Kentucky’s Gov. Matt Bevin got his wish, as a special session for the General Assembly to determine a fix for the state’s looming pension crisis will happen Friday morning.
Bevin’s office announced the news Monday. His administration has been trying to get a special session in order since the end of the year’s regular session, which like in 2018, failed to pass anything on a pension reform.
Last session, the governor introduced two proposals designed to help Kentucky’s retirement funds. The first was to shake up the Teacher Retirement System’s board with his own appointees. The other would have moved future university employees into a defined contribution plan and freeze the contribution rate of Kentucky’s quasi-governmental agencies for a year, which was half of a similar bill that passed, but was soon vetoed by Bevin. The governor then resubmitted his version, which tacked on the DC clause.
Quasi-agencies include regional universities, health departments, domestic violence centers, and community health centers. After July 1, members’ contribution rates to the Kentucky Retirement Systems, the institution responsible for their pensions, skyrocketed to a near 70% increase, to 83% of payroll from 49%.
The $12.3 billion fund had rapidly been making large cuts to its assumed rate of return and adjusted contribution rates in a similar fashion over the past several years. New mortality tables created a further contribution increase to the levels made this month. If nothing happens by August 10, the pension costs will become delinquent and the fund is on its own until at least next session.
The pension plan’s board would then decide how large of a fine they would have to pay to cover the delinquent plan, while still being on the hook for paying the benefits. The newfound budget constraints could lead to agencies laying off staff and possibly closing their doors.
Bevin’s latest proposal is to freeze the pension costs until April and give the quasi-agencies the option to leave the retirement system. That will be the subject of the special session, expected to last through Wednesday. If all goes well for Bevin, a bill could wind up on his desk as early as next week.
“The proposal [the governor’s administration] put through created this mess because of all of the other things they incorporated rather than just setting a rate freeze for the quasis,” Bridget Early, executive director of the National Public Pension Coalition, told CIO. “It’s unfortunate when this is how policy—particularly pension policy that impacts the livelihoods of the retirees—is being decided: in these shotgun moments that do not lend themselves to transparency or a conversation about how to address the root of the issue.”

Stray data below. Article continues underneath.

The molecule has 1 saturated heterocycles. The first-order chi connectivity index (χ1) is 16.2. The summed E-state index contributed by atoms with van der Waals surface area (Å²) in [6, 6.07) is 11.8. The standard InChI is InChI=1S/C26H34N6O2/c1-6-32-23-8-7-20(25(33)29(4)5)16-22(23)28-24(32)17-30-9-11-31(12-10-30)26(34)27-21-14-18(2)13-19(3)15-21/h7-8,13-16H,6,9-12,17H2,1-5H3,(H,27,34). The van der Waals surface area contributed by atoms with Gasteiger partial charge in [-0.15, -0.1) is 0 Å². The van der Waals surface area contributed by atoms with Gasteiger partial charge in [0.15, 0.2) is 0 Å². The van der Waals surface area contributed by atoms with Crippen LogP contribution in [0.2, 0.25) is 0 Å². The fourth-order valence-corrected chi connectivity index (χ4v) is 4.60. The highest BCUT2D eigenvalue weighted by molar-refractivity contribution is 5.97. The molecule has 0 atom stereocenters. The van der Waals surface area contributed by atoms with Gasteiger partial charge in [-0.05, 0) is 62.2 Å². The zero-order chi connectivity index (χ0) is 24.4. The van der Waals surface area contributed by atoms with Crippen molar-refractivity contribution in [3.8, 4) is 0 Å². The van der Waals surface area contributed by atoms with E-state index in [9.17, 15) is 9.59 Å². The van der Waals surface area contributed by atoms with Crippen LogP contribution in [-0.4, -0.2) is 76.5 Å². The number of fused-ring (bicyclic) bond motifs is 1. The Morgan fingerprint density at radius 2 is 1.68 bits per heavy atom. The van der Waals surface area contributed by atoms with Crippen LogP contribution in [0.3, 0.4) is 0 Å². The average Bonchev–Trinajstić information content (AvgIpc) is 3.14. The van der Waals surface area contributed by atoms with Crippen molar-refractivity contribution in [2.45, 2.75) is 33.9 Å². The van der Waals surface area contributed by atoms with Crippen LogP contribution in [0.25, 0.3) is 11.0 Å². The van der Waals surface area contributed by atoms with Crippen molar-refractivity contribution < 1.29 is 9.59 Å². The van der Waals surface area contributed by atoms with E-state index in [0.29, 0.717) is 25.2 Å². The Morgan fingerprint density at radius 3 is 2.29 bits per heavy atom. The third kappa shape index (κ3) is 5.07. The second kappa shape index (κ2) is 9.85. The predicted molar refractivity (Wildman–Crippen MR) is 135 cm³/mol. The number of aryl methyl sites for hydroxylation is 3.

The Kentucky Retirement System houses the retirement assets for five retirement plans, the two Kentucky Employees Retirement Systems (hazardous and non-hazardous), the State Police Retirement System, and the two County Employees Retirement Systems (also hazardous and non-hazardous). The one that affects the agencies is the non-hazardous variant of the ERS, which is about 14% funded, according to Brian O’Neill, a Louisville firefighter and spokesperson for activist group the Kentucky Public Pension Coalition.
The association opposes Bevin’s concept.
“It’s not good,” O’Neill told CIO, suggesting it also encourages and incentivizes those organizations (quasi-agencies) to mistreat their employees while giving them a way to get out of the retirement system. “Now you’ve got fewer people actually paying into the system, which harms the system as a whole.”
O’Neill also said the 401(k)-like solution also creates opportunity for those organizations to freeze the benefit package for their employees. This, he said, would continue to harm the pension system as no members would be paying into the KRS.
The Kentucky Retirement System is 39.3% funded, according to its most recent annual report.